Politics, by contrast, is an all-or-nothing proposition. If, for example, McCain wins, Obama loses, and all those who voted for Obama (or any other candidate besides McCain) are forced to live under McCain's rule for the next four years. Furthermore, if someone who voted for McCain changes his mind a year from now, he's still stuck with McCain for another three years, whereas if John Smith decides he no longer prefers Coke, he can simply switch to Pepsi or even choose not to drink cola at all. The only alternative is for those who prefer the rule of a particular candidate to secede and form their own country, installing their preferred leader, and we all know how kindly Uncle Sam looks upon such things. Remember Jefferson Davis?
In short, politics is about power: who gets to wield it, how much he gets to wield, and over whom he gets to wield it. This is only natural since the state itself is nothing but organized, self-legalized violence. Governments come into existence via violent means, they claim a monopoly on violence in their respective domains, and they retain their power through violence or the threat of violence. (If you don't think the U.S. government stays in power through violence, try not paying your income tax.) The government outlaws its competition, whereas the Coca-Cola Company, much as it might like to do so, cannot force PepsiCo out of business; it can only attempt to defeat it in the marketplace by satisfying more consumers. No one living within the geographic area claimed by a government has any choice about obeying that particular government, no matter how much he may detest it, while his neighbor, who is happy with the government, frequently uses state power to enrich himself at the expense of the government-hater.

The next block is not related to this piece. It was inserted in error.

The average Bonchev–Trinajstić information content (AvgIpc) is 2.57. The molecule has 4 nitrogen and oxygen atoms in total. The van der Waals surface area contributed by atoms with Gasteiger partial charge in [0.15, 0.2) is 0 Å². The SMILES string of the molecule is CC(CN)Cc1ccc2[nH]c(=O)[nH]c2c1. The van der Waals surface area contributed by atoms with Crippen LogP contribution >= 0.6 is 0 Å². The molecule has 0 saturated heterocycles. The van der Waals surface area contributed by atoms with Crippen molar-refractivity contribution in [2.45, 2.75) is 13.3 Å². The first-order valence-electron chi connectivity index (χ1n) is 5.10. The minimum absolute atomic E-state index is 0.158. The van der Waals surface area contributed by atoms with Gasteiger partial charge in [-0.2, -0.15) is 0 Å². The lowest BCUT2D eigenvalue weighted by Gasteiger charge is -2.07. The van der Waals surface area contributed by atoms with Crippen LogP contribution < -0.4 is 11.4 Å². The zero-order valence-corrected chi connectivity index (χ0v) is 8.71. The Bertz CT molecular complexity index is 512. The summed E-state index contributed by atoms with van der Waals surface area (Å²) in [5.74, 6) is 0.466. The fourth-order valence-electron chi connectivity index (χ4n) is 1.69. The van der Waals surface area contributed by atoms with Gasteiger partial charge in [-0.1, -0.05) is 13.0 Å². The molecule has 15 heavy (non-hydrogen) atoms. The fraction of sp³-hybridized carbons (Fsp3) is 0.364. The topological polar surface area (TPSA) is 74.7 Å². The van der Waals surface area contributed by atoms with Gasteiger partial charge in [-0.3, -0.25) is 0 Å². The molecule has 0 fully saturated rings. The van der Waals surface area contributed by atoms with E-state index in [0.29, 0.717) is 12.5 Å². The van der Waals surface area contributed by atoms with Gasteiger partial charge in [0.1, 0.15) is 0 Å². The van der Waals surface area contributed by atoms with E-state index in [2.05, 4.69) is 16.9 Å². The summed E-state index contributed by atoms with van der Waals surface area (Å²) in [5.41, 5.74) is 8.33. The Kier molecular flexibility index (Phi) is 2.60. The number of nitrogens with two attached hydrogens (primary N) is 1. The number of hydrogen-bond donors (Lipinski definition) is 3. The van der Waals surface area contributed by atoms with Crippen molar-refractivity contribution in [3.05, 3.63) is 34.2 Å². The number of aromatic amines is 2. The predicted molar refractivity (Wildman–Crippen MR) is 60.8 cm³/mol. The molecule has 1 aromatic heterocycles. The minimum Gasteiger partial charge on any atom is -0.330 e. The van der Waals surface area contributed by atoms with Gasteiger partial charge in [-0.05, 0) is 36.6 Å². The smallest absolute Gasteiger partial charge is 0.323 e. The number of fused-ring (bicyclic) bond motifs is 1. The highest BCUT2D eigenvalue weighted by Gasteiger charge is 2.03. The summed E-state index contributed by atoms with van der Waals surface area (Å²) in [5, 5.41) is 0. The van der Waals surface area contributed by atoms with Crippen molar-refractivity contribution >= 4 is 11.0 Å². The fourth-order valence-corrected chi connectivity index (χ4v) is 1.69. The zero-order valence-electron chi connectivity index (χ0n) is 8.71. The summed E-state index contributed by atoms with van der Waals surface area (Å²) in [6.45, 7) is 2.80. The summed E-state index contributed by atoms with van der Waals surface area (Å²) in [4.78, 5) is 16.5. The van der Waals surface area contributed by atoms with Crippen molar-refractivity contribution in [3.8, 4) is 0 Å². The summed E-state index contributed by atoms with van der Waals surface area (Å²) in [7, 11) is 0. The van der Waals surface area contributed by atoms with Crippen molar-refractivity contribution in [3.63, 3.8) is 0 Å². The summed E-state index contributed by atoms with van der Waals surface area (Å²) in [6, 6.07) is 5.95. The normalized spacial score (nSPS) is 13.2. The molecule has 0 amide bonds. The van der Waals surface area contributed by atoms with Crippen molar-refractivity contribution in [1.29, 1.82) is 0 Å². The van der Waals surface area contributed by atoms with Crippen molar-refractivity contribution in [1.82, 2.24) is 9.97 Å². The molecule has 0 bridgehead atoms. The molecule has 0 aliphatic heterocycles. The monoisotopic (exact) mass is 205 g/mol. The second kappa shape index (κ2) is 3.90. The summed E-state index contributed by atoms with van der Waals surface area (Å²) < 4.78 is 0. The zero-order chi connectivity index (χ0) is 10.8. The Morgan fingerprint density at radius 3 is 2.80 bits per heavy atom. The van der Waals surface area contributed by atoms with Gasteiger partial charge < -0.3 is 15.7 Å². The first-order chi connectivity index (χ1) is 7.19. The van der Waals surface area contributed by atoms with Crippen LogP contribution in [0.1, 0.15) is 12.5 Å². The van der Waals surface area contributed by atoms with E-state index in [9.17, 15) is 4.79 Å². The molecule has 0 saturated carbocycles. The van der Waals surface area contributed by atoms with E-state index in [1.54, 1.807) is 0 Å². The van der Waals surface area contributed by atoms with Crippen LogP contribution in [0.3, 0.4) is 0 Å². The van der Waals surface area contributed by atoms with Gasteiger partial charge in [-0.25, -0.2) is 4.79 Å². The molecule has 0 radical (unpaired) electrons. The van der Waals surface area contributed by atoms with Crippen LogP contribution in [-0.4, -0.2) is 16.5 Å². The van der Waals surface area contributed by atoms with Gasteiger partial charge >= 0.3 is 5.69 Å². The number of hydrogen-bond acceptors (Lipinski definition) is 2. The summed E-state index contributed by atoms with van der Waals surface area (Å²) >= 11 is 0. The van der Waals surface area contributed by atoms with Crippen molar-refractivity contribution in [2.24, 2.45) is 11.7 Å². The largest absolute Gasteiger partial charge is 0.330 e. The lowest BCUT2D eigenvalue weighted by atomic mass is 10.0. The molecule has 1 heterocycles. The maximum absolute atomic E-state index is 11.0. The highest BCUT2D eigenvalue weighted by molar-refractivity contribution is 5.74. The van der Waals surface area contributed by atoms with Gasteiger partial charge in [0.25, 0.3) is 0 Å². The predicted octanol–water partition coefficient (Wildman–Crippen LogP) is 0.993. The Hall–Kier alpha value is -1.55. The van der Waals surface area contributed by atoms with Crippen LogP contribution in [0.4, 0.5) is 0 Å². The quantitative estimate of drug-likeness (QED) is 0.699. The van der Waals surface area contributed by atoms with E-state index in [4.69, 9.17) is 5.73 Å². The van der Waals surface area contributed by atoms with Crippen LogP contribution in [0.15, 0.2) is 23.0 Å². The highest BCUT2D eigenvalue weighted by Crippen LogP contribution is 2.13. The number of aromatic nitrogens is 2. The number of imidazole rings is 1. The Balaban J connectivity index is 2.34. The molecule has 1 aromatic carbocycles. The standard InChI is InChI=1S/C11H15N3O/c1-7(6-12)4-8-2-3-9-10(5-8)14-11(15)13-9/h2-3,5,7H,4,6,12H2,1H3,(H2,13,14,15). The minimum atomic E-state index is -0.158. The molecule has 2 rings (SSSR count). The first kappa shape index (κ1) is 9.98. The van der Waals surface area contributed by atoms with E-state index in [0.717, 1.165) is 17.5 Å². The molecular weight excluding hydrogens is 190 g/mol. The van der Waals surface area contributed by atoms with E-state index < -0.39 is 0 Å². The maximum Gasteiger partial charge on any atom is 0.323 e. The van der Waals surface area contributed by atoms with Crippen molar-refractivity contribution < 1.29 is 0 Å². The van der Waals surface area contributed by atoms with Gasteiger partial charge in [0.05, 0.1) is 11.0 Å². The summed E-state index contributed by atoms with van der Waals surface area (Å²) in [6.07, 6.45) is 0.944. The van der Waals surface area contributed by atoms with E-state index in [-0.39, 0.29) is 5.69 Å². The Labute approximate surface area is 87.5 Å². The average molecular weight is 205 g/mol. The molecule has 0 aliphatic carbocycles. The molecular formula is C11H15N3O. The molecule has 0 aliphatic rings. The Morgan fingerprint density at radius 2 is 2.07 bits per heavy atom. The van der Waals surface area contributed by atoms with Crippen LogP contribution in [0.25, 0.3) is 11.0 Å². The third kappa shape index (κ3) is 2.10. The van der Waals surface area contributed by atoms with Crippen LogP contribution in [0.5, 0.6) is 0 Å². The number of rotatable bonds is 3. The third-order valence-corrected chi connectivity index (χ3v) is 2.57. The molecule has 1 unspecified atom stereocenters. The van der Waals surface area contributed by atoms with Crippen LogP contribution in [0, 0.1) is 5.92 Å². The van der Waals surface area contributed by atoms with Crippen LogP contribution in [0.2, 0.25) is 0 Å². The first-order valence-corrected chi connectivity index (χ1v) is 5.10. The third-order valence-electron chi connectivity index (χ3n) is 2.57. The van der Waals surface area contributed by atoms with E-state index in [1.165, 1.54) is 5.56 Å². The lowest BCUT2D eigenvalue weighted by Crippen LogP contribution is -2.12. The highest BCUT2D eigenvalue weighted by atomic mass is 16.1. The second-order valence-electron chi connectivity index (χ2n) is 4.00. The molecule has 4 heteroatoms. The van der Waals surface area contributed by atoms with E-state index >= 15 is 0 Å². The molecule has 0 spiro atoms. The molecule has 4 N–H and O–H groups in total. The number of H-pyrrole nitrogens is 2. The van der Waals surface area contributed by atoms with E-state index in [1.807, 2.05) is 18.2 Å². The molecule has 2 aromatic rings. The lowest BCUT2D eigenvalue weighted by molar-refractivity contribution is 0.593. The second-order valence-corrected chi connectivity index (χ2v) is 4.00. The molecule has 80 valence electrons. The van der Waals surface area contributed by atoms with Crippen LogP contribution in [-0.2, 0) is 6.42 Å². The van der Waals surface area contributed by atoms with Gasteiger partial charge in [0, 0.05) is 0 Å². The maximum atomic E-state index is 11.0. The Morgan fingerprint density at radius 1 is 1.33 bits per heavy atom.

Suppose, however, that instead of the monopoly government we have in the form of the state, various institutions were allowed to spring up in the marketplace to perform the same functions as the state. Of several things we can be certain: (1) There would be a great variety of such institutions rather than the one-size-fits-all approach of the state. (2) These institutions would be cost-effective because they would be forced to compete for business and would go under if they failed to turn a profit, which they could only do if they satisfied consumers' wants. (3) Individuals would be able to choose which means of protecting property and resolving differences they wanted and for which they were willing and able to pay. (4) No one would be forced to fund any particular institution. (5) These institutions would not likely engage in warfare or in violations of individuals' property rights, for as private institutions dependent on voluntary payment they would truly be our servants rather than our masters, unlike the tyrants who claim to be "public servants" today.